[EDITORIALS]Traffic hell arrives earlyThe traffic plan adopted by the Seoul Metropolitan Government to restore the Cheonggye stream is being opposed even before it is implemented. The city seems set to go ahead with its plan to remove the elevated road covering the stream, starting in July, but local residents and businesses criticize the new traffic pattern. The police even put a brake on the city’s proposal. We wonder if construction should proceed despite the public’s objections.
If the city fails to effectively cope with the 170,000 cars using the street and the elevated road around the construction site daily, traffic nightmares are highly likely, not only in northeast Seoul but throughout the city.
The city began to remove the Wonnam elevated road as part of the stream restoration. That project is already creating severe traffic congestion in the area. It is easy to imagine the seriousness of the traffic snarls once the core construction begins. That is why the citizens council for the project set traffic alleviation as a condition for the restoration to start. That is why civic groups rejected hasty planning.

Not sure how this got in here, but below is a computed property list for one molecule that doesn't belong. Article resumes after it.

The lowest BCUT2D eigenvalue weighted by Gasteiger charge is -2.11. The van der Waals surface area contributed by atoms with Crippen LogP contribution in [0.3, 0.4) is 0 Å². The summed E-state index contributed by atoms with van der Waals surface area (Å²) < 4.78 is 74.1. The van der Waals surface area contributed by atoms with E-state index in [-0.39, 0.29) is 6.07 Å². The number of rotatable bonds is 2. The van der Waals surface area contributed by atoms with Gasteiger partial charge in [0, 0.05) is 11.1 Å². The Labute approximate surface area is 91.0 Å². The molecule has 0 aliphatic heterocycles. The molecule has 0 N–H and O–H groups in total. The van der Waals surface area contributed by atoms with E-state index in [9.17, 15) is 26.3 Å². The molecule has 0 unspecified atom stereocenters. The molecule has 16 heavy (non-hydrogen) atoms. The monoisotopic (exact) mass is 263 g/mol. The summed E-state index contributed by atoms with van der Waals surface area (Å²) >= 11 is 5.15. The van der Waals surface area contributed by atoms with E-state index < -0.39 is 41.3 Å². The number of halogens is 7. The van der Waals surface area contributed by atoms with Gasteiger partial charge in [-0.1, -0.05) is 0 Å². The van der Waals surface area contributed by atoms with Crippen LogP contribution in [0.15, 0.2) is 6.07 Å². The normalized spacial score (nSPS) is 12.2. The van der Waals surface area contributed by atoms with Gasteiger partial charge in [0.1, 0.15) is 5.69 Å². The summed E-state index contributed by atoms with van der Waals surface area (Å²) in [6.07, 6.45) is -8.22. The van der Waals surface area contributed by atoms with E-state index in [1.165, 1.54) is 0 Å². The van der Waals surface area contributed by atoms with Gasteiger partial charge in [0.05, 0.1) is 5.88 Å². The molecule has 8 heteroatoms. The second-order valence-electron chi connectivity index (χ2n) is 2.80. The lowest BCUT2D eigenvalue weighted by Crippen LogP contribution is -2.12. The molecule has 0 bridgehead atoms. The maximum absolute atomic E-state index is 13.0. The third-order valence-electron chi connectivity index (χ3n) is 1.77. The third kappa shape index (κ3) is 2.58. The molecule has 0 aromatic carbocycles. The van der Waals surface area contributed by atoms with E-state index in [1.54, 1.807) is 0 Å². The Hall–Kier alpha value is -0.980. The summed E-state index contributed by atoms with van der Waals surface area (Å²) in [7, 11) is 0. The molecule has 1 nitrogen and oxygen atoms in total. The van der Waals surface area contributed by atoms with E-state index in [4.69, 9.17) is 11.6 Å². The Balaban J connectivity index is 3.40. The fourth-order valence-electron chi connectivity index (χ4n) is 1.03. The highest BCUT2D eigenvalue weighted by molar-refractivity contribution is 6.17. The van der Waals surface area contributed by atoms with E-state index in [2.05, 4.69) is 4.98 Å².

The city government proposed reorganizing bus routes into trunk and branch lines and introducing a main bus lane down the center of the street. The city also planned to add more one-way streets. The measures, however, show no signs of being put in place, although construction is scheduled to start in 20 days. The new bus routing for Dobong and Mia districts, the planned removal of the Mia elevated road and the designation of roads near Changgyeong Palace and the Daehangno district as one-way streets were criticized by the police. That the city and the police have failed to collaborate is a serious problem. The city seems poorly prepared for the work. The bus route reorganization was opposed by the bus industry and its effectiveness questioned.
The Seoul Metropolitan Government said it would devise a perfect traffic plan. It should not hurry to begin work just to meet the original schedule. It should test the traffic plan first and then begin construction. Demanding that the city endure serious traffic problems will only produce opposition to the restoration project.